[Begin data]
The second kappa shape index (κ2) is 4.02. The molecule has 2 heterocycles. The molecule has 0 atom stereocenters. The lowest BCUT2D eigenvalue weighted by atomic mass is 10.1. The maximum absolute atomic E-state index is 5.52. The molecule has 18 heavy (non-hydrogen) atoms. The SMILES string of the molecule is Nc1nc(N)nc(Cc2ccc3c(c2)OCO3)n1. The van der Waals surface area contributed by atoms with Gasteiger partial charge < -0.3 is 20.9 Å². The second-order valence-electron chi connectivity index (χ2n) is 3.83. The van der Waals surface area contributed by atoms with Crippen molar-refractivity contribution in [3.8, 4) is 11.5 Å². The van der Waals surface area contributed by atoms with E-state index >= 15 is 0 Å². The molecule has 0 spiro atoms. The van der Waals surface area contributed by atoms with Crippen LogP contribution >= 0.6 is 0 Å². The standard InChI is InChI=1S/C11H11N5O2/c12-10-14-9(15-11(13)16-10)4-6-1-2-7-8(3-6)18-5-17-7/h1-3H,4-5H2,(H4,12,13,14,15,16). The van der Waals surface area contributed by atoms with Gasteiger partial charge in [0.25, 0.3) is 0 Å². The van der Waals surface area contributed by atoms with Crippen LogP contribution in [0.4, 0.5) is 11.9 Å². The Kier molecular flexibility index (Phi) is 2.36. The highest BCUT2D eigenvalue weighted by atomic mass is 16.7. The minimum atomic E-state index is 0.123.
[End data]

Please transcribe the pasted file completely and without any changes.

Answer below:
The second kappa shape index (κ2) is 4.02. The molecule has 2 heterocycles. The molecule has 0 atom stereocenters. The lowest BCUT2D eigenvalue weighted by atomic mass is 10.1. The maximum absolute atomic E-state index is 5.52. The molecule has 18 heavy (non-hydrogen) atoms. The SMILES string of the molecule is Nc1nc(N)nc(Cc2ccc3c(c2)OCO3)n1. The van der Waals surface area contributed by atoms with Gasteiger partial charge < -0.3 is 20.9 Å². The second-order valence-electron chi connectivity index (χ2n) is 3.83. The van der Waals surface area contributed by atoms with Crippen molar-refractivity contribution in [3.8, 4) is 11.5 Å². The van der Waals surface area contributed by atoms with E-state index >= 15 is 0 Å². The molecule has 0 spiro atoms. The van der Waals surface area contributed by atoms with Crippen LogP contribution >= 0.6 is 0 Å². The standard InChI is InChI=1S/C11H11N5O2/c12-10-14-9(15-11(13)16-10)4-6-1-2-7-8(3-6)18-5-17-7/h1-3H,4-5H2,(H4,12,13,14,15,16). The van der Waals surface area contributed by atoms with Gasteiger partial charge in [0.25, 0.3) is 0 Å². The van der Waals surface area contributed by atoms with Crippen LogP contribution in [0.4, 0.5) is 11.9 Å². The Kier molecular flexibility index (Phi) is 2.36. The highest BCUT2D eigenvalue weighted by atomic mass is 16.7. The minimum atomic E-state index is 0.123.